TMJ Q & A
What Are the Symptoms of a TMJ Disorder?
Patients with Temporomandibular disorders can suffer a variety of symptoms in varying degrees, lasting anywhere from a few days to several years. Symptoms most commonly affect adults between the ages of 20 to 40 and can be felt on one or both sides of the face.
The most common sign of TMJ is a pain in the jaw, face, shoulders, or neck while you chew or open your mouth. This pain can be accompanied by popping, clicking or grating noise when the mouth opens. The jaw may also get locked in an open position, or the face may simply feel tired or swollen.
What Causes TMJ Disorders?
Unfortunately, the underlying cause of temporomandibular disorders is unknown. However, there triggers that can cause the disease to develop. These catalysts include injury to the jaw, neck or head due to blunt force trauma or whiplash.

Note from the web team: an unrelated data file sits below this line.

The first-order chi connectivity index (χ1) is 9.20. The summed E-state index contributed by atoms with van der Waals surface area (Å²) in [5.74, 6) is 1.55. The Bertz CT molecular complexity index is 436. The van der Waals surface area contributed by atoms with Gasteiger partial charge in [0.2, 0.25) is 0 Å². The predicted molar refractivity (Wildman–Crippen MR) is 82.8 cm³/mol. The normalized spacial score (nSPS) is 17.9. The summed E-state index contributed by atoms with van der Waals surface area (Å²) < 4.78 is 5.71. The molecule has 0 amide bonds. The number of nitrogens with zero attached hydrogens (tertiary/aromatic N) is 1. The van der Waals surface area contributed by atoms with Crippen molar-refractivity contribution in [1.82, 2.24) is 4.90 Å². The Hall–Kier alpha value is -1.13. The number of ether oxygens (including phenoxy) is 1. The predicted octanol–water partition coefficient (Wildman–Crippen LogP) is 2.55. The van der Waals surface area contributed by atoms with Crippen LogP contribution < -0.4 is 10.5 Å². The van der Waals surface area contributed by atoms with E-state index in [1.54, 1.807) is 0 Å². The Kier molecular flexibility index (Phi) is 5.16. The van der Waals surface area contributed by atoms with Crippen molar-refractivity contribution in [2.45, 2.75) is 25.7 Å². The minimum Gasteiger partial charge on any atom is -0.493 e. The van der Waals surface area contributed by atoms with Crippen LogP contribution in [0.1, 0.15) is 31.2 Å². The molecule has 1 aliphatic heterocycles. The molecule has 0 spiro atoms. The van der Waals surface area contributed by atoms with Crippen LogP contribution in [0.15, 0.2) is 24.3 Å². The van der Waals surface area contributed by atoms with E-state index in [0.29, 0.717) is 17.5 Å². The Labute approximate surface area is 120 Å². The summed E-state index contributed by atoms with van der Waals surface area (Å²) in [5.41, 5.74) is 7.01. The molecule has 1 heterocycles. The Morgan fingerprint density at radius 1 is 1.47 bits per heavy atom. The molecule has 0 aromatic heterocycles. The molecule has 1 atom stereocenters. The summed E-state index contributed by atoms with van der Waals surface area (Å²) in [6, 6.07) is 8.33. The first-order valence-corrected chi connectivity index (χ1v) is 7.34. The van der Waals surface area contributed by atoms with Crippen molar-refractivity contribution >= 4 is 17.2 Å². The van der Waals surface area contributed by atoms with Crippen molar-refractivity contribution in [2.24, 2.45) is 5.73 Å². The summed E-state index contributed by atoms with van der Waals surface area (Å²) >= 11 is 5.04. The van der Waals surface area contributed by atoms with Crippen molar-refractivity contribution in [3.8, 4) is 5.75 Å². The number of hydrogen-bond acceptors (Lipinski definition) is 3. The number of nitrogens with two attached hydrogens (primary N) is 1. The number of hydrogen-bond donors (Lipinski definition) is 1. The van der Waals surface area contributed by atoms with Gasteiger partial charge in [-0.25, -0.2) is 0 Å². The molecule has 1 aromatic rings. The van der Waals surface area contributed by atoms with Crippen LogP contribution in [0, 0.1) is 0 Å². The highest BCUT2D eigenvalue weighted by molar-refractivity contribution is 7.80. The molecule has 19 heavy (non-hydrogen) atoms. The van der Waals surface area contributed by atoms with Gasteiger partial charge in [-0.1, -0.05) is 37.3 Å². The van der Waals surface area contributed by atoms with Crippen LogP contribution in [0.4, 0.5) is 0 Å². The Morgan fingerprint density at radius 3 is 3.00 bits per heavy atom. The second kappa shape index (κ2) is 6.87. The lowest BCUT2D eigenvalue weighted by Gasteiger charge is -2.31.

Grinding your teeth while sleeping can also stress the joint, leading to pressure and potential damage. In another situation, the disc between the ball and socket of the jaw experiences too much motion which can then lead to irritation. Other potential causes include arthritis of the joint and the patient being overly stressed.
What Is the Treatment for a TMJ Disorder?
Dr. Donia can design a treatment plan to help you deal with TMJ issues through a variety of therapies including the use of medications that help to relax the muscles and reduce pain and swelling. He may also recommend a device such as a splint or dental mouthpiece to help keep your upper and lower teeth from touching while you sleep. Splints are typically worn all the time and will also help to correct any mild abnormality with your bite.
Fixing missing teeth can also help correct the way you move your jaw. Dr. Donia may also suggest crowns, braces, or bridges to help guide your jaw and bite into the proper position.